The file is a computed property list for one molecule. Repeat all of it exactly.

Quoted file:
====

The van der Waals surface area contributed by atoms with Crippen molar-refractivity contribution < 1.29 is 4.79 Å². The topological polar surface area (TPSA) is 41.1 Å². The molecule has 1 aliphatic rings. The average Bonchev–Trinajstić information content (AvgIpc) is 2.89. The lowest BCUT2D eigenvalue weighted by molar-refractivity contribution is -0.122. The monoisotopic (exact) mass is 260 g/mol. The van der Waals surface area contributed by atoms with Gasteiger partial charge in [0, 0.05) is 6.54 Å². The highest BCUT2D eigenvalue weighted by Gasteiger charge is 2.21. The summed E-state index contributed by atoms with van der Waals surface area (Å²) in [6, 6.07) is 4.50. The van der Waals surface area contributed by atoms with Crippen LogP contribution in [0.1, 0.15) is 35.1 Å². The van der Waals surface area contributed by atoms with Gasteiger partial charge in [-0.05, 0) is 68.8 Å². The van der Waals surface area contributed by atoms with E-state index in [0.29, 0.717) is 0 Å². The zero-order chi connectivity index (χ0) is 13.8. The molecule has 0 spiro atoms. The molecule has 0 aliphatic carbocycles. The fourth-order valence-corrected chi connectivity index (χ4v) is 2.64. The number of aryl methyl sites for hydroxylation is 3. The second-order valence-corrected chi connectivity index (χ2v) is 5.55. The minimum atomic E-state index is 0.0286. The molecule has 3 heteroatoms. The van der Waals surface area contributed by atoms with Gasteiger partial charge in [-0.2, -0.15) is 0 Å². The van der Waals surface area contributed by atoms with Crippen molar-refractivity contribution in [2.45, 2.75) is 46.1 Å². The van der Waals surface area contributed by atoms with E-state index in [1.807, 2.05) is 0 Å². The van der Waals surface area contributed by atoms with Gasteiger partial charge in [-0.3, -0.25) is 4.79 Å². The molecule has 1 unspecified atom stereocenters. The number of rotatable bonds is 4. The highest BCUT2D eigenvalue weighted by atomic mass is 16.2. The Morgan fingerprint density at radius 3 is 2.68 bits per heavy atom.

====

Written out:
The van der Waals surface area contributed by atoms with Crippen molar-refractivity contribution < 1.29 is 4.79 Å². The topological polar surface area (TPSA) is 41.1 Å². The molecule has 1 aliphatic rings. The average Bonchev–Trinajstić information content (AvgIpc) is 2.89. The lowest BCUT2D eigenvalue weighted by molar-refractivity contribution is -0.122. The monoisotopic (exact) mass is 260 g/mol. The van der Waals surface area contributed by atoms with Gasteiger partial charge in [0, 0.05) is 6.54 Å². The highest BCUT2D eigenvalue weighted by Gasteiger charge is 2.21. The summed E-state index contributed by atoms with van der Waals surface area (Å²) in [6, 6.07) is 4.50. The van der Waals surface area contributed by atoms with Crippen LogP contribution in [0.1, 0.15) is 35.1 Å². The van der Waals surface area contributed by atoms with Gasteiger partial charge in [-0.05, 0) is 68.8 Å². The van der Waals surface area contributed by atoms with E-state index in [0.29, 0.717) is 0 Å². The zero-order chi connectivity index (χ0) is 13.8. The molecule has 0 spiro atoms. The molecule has 0 aliphatic carbocycles. The fourth-order valence-corrected chi connectivity index (χ4v) is 2.64. The number of aryl methyl sites for hydroxylation is 3. The second-order valence-corrected chi connectivity index (χ2v) is 5.55. The minimum atomic E-state index is 0.0286. The molecule has 3 heteroatoms. The van der Waals surface area contributed by atoms with Gasteiger partial charge in [-0.2, -0.15) is 0 Å². The van der Waals surface area contributed by atoms with Crippen molar-refractivity contribution in [2.45, 2.75) is 46.1 Å². The van der Waals surface area contributed by atoms with E-state index in [1.807, 2.05) is 0 Å². The van der Waals surface area contributed by atoms with Gasteiger partial charge in [-0.3, -0.25) is 4.79 Å². The molecule has 1 unspecified atom stereocenters. The number of rotatable bonds is 4. The highest BCUT2D eigenvalue weighted by atomic mass is 16.2. The Morgan fingerprint density at radius 3 is 2.68 bits per heavy atom.